Sunday, 12 June 2016

Je suis désolé

Disclaimer: I know, Russia. But nevertheless, before last night there were other issues that were our fault. We could walk away. We could always walk away. We choose whether we stay and fight. We always choose.

Dear French lads in Nime,

I know not all of us is not a defence. But I also know you listened to my husband when he spoke to you last time about this. I hope you remember my husband this morning. I know you won't remember his name either, it was a long time ago. But I hope you remember he was British as you wade through the litany of news emerging from your sister town Marseilles this morning. 

Firstly, I want to say I am sorry. Sorry that you expected this of us. Sorry that you knew that this would be coming. Sorry that you probably were not in Marseille at all yesterday because you had more sense than to trust. You should be able to trust. You should be able to go to your bigger town next door and watch football because I can. I have that privilege. We appear to be determined to take that away from you. 

My husband ended up in that bar playing darts with you through a series of coincidences that you couldn't make up. We had booked my first ever holiday in bits. I'd always package holiday bought before. It was only my third proper holiday outside of the U.K.  I was nervous - had I booked everything correctly, had I planned everything properly. It turned out to be one of the best holidays we've ever had because of the kindness and friendliness and patience of the southern French people. We had stood on the edge of a massive Cirque, our mouths open in wonder. We'd walked past the coliseum in Nimes and through its columns and down its steps and marvelled at the engineering and the magnificence of the feat. We'd seen the flyers for bull fighting and discussed it - not something we wanted to see but understood the cultural important of it nevertheless. 

We'd stood on the ramparts of Carcassone cité and watched three thunderstorms approach from three different directions before arriving back in our hotel, having got lost in the empty old streets mazes, drowned and laughing and soaked to the skin. My school girl French had gone from 'wee' to 'way' for Oui - southern French subtly different from Northern, something school never even mentioned.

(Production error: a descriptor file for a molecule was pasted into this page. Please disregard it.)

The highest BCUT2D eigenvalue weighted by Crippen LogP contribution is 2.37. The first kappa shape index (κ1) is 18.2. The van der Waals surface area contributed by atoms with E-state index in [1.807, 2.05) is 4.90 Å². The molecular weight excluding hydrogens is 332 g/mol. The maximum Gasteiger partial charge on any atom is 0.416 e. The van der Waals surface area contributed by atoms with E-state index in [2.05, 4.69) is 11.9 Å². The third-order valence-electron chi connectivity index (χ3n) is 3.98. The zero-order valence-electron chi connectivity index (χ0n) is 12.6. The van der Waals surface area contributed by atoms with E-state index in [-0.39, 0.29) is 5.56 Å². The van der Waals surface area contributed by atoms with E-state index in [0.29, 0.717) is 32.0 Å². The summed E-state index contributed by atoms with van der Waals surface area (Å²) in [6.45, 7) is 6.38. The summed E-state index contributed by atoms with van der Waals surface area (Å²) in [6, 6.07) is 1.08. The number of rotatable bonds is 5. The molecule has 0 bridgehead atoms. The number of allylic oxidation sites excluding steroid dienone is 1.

We drove back to Nime to catch our flight home. We went to the hotel we thought we'd booked on to find no booking. Thankfully the hotel had a room anyway. I felt a bit uncomfortable as the hotel had bars on our downstairs rooms windows and I was feeling exhausted so I stayed in bed reading while A, my husband, went off to find a bar and have a drink. 

That's where he found you lot. Or rather, where eventually you found him. 

He'd spotted the darts board, you see. And as a way to pass the time in a distant bar where no one else was paying him the blindest bit of notice, he knew no one and spoke little of the language, the darts board seemed a good move. Occupying. So he proceeded to start a game of round the clock with himself. 

You lot turned up. Normal French bunch of lads, somewhere in their 30's, just like A. Halting English asked if he wanted to play. He agreed. And so, in a small little Nime bar, something magical happened that he still remembers, and so do I. 

You were all terribly honest. Maybe that's why we remember it. You told us how your only experience of English people were football 'fans'. That those experiences had put you off our nationality for life. That you now avoided places and matches where English fans would be and that the mess we could cause and the language and attitude and chaos were a nightmare. You explained that my husband was the first English person they'd spoken to face to face for years. And you also explained that he wasn't what they were expecting at all. A didn't say, but I suspect for him to agree to play with you in a strange bar, that you seemed very similar to him. He doesn't watch football. He doesn't play football. He's an American Football fan and used to play as a kid. Being as how it basically appears to be chess on legs to me, that's appropriate. He told you this but you didn't judge l, not like perhaps some English lads would. Instead you told him that he'd changed your minds about English people, that they were realising that not all English people were like the ones they'd experienced directly through football. 

A explained about all his friends who were real football fans who went to football matches, drank beer, ate pies, and then left, drunkenly but peacefully. He explained that there were different ways to be an English football fan - despite not being one himself. He felt responsible and I think a little shocked and upset at what you perceived our entire country to be, from those disproportionate meetings you'd experienced. 

This morning, I want to say, I'm sorry. Once again we have taken Marseille away from you, with the help of some of your own countrymen and some Russians too by all accounts. In the same way you will say the Ultras don't represent you, please know these English men don't represent us either. We are, in general, a country quite a lot like my husband, football fan or no. Kind, thoughtful, darts or pool or some other pub game playing and would always buy you a round of drinks, just like my husband did. 

I hope you remember him. I want you to know he came back to the hotel that night and told me all this and I was mortified - as mortified and horrified as I am this morning. If he were writing this too he would add his 'Je suis désolé' to mine. 

As for us? We're coming back to France this year. Again. We sort of fell in love with your country and you a little. I hope you can see past our accents as you always do, patiently endure my attempts to speak your language badly as you always do, and we have a wonderful holiday as we always do. 


A mortified Brit

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